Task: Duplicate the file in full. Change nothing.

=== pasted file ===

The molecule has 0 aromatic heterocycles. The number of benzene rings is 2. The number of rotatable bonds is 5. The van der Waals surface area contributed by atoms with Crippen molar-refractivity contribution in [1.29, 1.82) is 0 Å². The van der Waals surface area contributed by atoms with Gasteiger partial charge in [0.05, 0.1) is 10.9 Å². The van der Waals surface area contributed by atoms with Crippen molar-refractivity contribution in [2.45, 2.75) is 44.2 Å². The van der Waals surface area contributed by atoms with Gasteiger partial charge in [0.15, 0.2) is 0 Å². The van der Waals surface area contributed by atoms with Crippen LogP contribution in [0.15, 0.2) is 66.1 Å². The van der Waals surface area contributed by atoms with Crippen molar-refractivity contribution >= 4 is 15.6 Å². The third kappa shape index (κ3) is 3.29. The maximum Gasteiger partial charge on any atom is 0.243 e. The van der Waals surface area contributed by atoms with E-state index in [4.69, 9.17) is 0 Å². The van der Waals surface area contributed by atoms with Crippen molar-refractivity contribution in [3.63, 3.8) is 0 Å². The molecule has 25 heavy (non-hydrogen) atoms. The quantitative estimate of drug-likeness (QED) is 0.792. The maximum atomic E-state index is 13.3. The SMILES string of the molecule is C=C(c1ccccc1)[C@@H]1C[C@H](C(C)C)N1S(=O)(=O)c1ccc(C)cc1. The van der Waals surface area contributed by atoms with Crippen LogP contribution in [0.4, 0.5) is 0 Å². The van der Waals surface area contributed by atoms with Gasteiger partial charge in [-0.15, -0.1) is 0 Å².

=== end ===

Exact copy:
The molecule has 0 aromatic heterocycles. The number of benzene rings is 2. The number of rotatable bonds is 5. The van der Waals surface area contributed by atoms with Crippen molar-refractivity contribution in [1.29, 1.82) is 0 Å². The van der Waals surface area contributed by atoms with Gasteiger partial charge in [0.05, 0.1) is 10.9 Å². The van der Waals surface area contributed by atoms with Crippen molar-refractivity contribution in [2.45, 2.75) is 44.2 Å². The van der Waals surface area contributed by atoms with Gasteiger partial charge in [0.15, 0.2) is 0 Å². The van der Waals surface area contributed by atoms with Crippen LogP contribution in [0.15, 0.2) is 66.1 Å². The van der Waals surface area contributed by atoms with Crippen molar-refractivity contribution >= 4 is 15.6 Å². The third kappa shape index (κ3) is 3.29. The maximum Gasteiger partial charge on any atom is 0.243 e. The van der Waals surface area contributed by atoms with E-state index in [4.69, 9.17) is 0 Å². The van der Waals surface area contributed by atoms with Crippen molar-refractivity contribution in [3.63, 3.8) is 0 Å². The molecule has 25 heavy (non-hydrogen) atoms. The quantitative estimate of drug-likeness (QED) is 0.792. The maximum atomic E-state index is 13.3. The SMILES string of the molecule is C=C(c1ccccc1)[C@@H]1C[C@H](C(C)C)N1S(=O)(=O)c1ccc(C)cc1. The van der Waals surface area contributed by atoms with Crippen LogP contribution in [0.4, 0.5) is 0 Å². The van der Waals surface area contributed by atoms with Gasteiger partial charge in [-0.15, -0.1) is 0 Å².